Double Dutch in a War Zone

On Ghetto Streets, It's Bloodshed and Tears All Over Again

There is no greater pain for a parent than to have a child die, except perhaps watching that child gunned down in the streets in cold blood. In one breath you could be looking into the eyes of the life you have sworn to protect; in the next, you're wailing over an innocent, lifeless body. On November 17, the parents of eight-year-old Deasean Hill felt that agony when their little boy was shot dead on the streets of East New York as he walked home with his stepfather and siblings. Though devastating in its own right, the murder of Deasean is just one of many, as rampant violence continues to plague Black communities throughout this city—despite assurances by the NYPD, the mayor's office, and the headlines that New York is safer than it's ever been, for everyone.

Just look at the bulletins flashing on the police department's website, boasting of a hard-earned victory in the "war on crime":

"Homicides are at a 40-Year Low"

"Overall Crime is Down Another 6% this Year; 11% Over the last 2 Years"

"NYC Leads the Nation in Crime Fighting"

The messages offer no consolation to mothers like Deasean's, who suffer the reality of the streets. "I was afraid something like this would happen," Kimberly Hill told UPN 9 News the day after her son got caught in the crossfire of drug dealers.

She was afraid, and she was right to be. Overall crime—break-ins, auto theft, loitering—may be down, but several city precincts, from the Bronx to Queens, are experiencing significant increases this year in murder, shootings, and other forms of violence. Last weekend alone, four people died in a wave of six shootings, 10 knifings, and one attack with a baseball bat.

If you live in Brooklyn neighborhoods like Brownsville and Bedford-Stuyvesant and East New York, no one has to tell you what's going on. In the 73rd Precinct, part of Brownsville, overall crime through the end of September was down 8.94 percent—but murder was up 50. In the 81st Precinct, in Brownsville/Bed-Stuy, that same period saw total crime fall by 7.23 percent—but murder rose 62.5.

Meanwhile, in the 77th Precinct, Crown Heights, crime dropped 6 percent—but murder in September alone spiked 400 percent over the same period last year.

The situation has gotten so bad that the city opened a special court this year to handle felony gun cases from the five Brooklyn neighborhoods that account for a quarter of the city's shootings, from Crown Heights to Flatbush.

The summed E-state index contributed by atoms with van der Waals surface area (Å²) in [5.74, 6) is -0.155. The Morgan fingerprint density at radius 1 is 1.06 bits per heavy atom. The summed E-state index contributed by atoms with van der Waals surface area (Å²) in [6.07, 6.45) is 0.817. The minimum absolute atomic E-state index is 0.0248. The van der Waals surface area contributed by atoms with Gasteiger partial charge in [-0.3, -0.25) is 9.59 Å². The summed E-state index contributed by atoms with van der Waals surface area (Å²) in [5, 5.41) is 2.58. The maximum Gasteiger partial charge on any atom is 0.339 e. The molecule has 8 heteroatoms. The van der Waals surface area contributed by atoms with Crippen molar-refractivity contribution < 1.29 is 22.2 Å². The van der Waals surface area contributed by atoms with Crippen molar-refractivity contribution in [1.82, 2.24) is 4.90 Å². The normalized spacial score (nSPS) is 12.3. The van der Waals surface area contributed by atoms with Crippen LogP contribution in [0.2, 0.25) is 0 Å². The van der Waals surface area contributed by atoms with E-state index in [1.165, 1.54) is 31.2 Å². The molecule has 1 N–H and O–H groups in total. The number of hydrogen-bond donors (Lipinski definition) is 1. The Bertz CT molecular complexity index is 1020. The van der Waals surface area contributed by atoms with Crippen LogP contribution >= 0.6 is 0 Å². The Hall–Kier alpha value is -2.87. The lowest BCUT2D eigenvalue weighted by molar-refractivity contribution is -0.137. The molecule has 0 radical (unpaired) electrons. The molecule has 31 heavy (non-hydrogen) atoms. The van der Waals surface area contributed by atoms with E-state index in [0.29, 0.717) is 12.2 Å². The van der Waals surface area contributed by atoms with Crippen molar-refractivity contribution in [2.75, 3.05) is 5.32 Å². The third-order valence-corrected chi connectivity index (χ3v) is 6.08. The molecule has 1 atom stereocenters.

"How you look at crime depends on which spin you accept," says one African American cop who lives in my Bed-Stuy neighborhood. "You can say that crime is down in New York City and be absolutely right—the statistics back that up.

"But there's another side to the story," he continues, willing to talk but not comfortable being identified. "Crime in minority neighborhoods is not accurately reflected by those stats. There are still too many serious crimes endangering the lives of those residents. So that if you live in Park Slope and your biggest fear is having your car stolen, then you can feel safe because car theft is down, but if you live in a place like Bed-Stuy, where shootings are up, then there is cause for concern."


The scene after a shooting is always the same: The blaring of what sounds like a hundred sirens saturates the area, shocking all senses into alert. Within seconds, a stampede of NYPD officers stops you in your tracks. Neighbors surface from behind dumpsters and cars, or file out from their homes, asking "What happened this time?" and "Where my kids at?" Within an hour, officers secure the area with yellow tape, keeping bystanders from peeking at the victims lying in the street. At night, the flashing lights from the parked patrol cars and the smoking flares used for lighting cast a soothing red glow, as residents quietly watch the paramedics tend to the wounded. Body heat from the crowd traps a nauseating aroma of fresh blood.

That stench was waiting for me the night of October 6, around the corner at the Gates Avenue housing project. Like most parents who roll up after a shooting in the 'hood, my first instinct was to make sure it wasn't my daughter. As I made my way through the crowd, the story unfolded: A foot was lying perfectly still on the pavement—the shoe didn't look familiar, so I knew my kid was safe. The rest of the body was hidden by cops and ambulance workers and onlookers, but voices from the crowd filled in the blanks. "That girl's in bad shape, son. You see all that blood pouring from her head?" said a man behind me. "Word, she mad young—she can't be no more than 15. She shoulda been in the house," replied another.

Eventually, the victim was removed and people went back to their routines—five little girls jumped double Dutch a few feet from the pool of blood, though it was after 10 p.m. Adolescent males held court in front of the corner bodega, replaying the events as if they'd just watched a bloody Tarantino flick: "Yo, that nigga came out from nowhere and just started blasting, son," one of them said. He pointed to the bloody spot. "One minute love was standing up right there. The next minute she on the ground, shot the fuck up."

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